* This is guest post written by Kristine King

On October 9, 2012 Skyfall, the 23rd installment of James Bond, opened in theaters after a much publicized marketing deal of product integration negotiated by producers for financing the project. This not only allowed the film to move forward, it also brought the ‘artistry’ of the Bond franchise back to life…or did it?

After this announcement diehard Bond fans around the globe started a protest agonizing over the expected change of Bond forgoing the usual ‘shaken not stirred’ vodka martini for a Heineken. A small Facebook group called “Boo James Bond’s Heineken Scene” sprung up. It included the complaint: “This is not the time or place for a grisly product placement fiasco of historic proportions.” And on Twitter, users have started using the hashtag #Skyfail to talk about the product-placement deal.

Heineken in Skyfall (Source: Lonocreative.com)


What’s all the hullabaloo about really?

Producers Barbara Broccoli and Michael G. Wilson struggled to get the Bond production moving forward for years. It proved to be no easy feat, first they had to find investors.

On April 19, 2010, MGM was heading on a downward spiral and productions were stopped. A few months later MGM filed for Chapter 11 bankruptcy.

You would think James Bond diehard fans would be grateful.

The Bond franchise has survived 50 years in the entertainment industry, maneuvering through years of socioeconomic change to arrive with the latest 50th anniversary production, Skyfall.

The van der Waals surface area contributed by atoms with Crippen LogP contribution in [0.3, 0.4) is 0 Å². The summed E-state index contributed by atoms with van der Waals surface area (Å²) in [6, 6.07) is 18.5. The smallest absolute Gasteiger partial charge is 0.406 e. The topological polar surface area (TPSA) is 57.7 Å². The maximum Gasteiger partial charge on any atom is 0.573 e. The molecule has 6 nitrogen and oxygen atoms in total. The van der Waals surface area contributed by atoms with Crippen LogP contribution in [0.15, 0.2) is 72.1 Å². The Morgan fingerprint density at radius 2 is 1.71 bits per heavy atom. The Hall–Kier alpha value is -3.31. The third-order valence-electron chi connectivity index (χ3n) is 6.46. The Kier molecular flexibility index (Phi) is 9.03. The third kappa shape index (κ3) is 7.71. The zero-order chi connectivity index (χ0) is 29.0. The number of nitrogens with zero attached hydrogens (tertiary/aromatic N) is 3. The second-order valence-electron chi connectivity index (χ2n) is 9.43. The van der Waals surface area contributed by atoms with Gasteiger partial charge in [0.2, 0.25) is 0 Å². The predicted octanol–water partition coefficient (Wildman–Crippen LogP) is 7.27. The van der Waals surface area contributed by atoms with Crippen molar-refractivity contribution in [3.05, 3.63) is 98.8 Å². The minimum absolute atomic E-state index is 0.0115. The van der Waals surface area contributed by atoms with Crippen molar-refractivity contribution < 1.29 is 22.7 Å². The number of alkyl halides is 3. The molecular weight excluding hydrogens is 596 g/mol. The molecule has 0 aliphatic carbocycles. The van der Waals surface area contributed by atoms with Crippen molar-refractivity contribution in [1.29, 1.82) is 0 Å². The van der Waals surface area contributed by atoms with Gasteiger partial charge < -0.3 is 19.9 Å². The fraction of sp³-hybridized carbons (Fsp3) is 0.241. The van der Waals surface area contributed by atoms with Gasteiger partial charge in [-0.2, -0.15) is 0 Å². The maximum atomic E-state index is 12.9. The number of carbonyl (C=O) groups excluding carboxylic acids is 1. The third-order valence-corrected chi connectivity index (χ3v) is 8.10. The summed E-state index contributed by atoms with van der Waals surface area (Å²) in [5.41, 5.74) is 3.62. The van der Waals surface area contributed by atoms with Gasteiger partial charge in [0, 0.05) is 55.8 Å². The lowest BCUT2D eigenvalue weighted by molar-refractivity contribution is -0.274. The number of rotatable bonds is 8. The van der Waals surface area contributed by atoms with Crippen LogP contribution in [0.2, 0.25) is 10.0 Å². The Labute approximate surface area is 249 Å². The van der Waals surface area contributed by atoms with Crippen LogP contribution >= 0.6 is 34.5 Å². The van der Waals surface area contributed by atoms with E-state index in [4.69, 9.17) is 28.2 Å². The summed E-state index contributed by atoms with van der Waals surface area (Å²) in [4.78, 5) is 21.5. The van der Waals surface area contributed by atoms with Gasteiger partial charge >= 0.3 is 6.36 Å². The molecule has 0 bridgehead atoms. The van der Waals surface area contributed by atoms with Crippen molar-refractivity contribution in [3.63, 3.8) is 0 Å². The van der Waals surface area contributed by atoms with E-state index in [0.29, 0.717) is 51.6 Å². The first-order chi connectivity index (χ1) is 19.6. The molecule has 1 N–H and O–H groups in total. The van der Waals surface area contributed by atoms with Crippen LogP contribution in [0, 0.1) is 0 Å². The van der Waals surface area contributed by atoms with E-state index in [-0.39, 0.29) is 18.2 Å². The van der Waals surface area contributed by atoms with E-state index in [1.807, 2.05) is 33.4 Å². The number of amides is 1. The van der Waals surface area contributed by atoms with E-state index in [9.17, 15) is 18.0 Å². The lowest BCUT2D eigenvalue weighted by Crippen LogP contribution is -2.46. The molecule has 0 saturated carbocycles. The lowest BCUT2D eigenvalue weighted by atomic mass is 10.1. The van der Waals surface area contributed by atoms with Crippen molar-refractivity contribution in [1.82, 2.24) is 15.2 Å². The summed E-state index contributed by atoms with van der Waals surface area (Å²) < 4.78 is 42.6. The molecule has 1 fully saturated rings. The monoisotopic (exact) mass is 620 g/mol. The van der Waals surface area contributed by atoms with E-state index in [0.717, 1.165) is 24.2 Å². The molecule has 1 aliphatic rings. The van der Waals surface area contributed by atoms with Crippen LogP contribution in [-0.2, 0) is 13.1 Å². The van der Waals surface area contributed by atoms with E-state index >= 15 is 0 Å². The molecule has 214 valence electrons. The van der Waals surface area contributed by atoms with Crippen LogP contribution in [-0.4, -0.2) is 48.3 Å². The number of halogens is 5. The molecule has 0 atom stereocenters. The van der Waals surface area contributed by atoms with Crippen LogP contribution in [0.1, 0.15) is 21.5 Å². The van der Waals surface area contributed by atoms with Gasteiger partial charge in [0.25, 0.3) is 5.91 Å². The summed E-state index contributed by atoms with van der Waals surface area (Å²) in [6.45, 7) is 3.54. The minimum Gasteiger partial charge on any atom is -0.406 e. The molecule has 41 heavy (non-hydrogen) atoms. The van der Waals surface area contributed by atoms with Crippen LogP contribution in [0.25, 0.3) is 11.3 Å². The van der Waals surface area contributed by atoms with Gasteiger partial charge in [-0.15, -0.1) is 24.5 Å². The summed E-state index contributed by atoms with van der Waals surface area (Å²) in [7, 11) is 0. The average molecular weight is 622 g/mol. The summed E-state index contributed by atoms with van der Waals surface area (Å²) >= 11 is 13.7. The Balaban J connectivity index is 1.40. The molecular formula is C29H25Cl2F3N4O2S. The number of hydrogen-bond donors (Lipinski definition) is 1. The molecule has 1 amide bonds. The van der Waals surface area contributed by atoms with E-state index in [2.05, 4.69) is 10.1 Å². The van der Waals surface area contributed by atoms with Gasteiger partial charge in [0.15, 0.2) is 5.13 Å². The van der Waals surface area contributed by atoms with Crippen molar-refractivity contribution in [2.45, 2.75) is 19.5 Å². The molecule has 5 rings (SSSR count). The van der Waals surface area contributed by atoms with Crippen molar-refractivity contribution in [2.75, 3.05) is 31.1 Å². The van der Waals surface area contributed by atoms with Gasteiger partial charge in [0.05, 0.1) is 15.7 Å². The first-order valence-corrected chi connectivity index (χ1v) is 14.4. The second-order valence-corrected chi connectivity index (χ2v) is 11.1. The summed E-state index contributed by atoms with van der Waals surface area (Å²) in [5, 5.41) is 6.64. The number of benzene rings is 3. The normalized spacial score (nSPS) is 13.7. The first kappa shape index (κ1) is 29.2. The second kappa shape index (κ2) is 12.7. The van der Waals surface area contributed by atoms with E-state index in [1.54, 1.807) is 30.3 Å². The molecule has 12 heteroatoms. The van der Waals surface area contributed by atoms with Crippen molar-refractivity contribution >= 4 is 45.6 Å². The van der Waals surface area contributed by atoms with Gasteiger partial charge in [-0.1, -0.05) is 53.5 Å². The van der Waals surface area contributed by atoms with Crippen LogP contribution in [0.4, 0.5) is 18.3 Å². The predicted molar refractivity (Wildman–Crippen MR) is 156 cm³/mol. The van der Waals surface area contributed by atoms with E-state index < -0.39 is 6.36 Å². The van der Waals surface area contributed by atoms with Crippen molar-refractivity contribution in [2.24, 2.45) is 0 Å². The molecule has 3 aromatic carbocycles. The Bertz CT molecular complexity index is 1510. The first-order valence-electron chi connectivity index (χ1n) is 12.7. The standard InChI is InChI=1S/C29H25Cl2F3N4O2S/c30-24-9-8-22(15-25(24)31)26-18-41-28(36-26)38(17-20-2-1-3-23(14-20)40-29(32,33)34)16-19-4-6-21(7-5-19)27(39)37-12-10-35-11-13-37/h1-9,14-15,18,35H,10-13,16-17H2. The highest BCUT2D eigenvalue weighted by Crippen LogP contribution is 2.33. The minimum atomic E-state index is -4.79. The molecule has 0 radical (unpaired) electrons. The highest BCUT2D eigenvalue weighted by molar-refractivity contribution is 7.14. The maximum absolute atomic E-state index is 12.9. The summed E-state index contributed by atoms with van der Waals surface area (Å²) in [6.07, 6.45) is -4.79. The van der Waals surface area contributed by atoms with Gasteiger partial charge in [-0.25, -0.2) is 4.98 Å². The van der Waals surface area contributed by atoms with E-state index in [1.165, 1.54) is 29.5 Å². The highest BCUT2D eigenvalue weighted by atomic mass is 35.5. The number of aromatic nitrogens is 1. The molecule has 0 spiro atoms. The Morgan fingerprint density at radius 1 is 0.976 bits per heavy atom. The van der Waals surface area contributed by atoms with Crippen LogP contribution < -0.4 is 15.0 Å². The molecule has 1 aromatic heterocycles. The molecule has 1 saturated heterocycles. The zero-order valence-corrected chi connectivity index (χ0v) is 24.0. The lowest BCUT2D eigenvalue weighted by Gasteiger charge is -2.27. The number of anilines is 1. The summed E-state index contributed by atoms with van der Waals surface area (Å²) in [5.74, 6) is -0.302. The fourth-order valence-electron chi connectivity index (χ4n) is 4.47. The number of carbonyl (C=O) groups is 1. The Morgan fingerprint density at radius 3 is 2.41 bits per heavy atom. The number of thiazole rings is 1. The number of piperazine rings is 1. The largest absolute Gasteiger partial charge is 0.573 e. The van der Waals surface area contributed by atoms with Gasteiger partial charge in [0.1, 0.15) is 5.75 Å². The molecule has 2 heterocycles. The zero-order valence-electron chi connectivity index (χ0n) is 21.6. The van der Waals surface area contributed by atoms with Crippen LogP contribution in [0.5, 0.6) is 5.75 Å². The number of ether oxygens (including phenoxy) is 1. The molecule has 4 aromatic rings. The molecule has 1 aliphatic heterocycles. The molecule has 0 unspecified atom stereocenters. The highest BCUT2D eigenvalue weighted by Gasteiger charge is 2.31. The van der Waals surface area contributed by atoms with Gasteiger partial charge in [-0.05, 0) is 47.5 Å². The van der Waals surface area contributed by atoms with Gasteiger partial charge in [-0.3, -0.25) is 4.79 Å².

Skyfall has made it to the “Superbowl” of product placement. Only unlike the Superbowl, which has million dollar commercial deals with the guaranteed onetime exposure to millions; this deal cements the product integration on a global scale into the future. Is the problem really all about branding, product placement and integration in a film?

Product placement in films is not new. The first appearance of the branding concept through product placement on film happened over a hundred years ago. The first documented example was in May, 1896, when the Lumiere Brothers created a distribution and product placement arrangement promoting Lever Brothers Soap in the film “Washing Day in Switzerland”.

Following the Lumiere Brothers, but taking it to a different scale was Thomas Edison who made the product placement in films into a very lucrative business. He created deals with advertisers to reduce “out-of-pocket production expenses while providing promotional services for customers of his industrial businesses.”

Edison realized the potential of mixing advertising and product placement with his films and product placements as subtle efforts to influence audience attitude and behavior became a specialty of Edison’s.

Branding and product placement marketing was just getting started. The first movie ever to win a Best Picture Oscar was a silent 1927 film called Wings, which featured Clara Bow, Gary Cooper and, in one scene, a prominently placed bar of Hershey’s chocolate.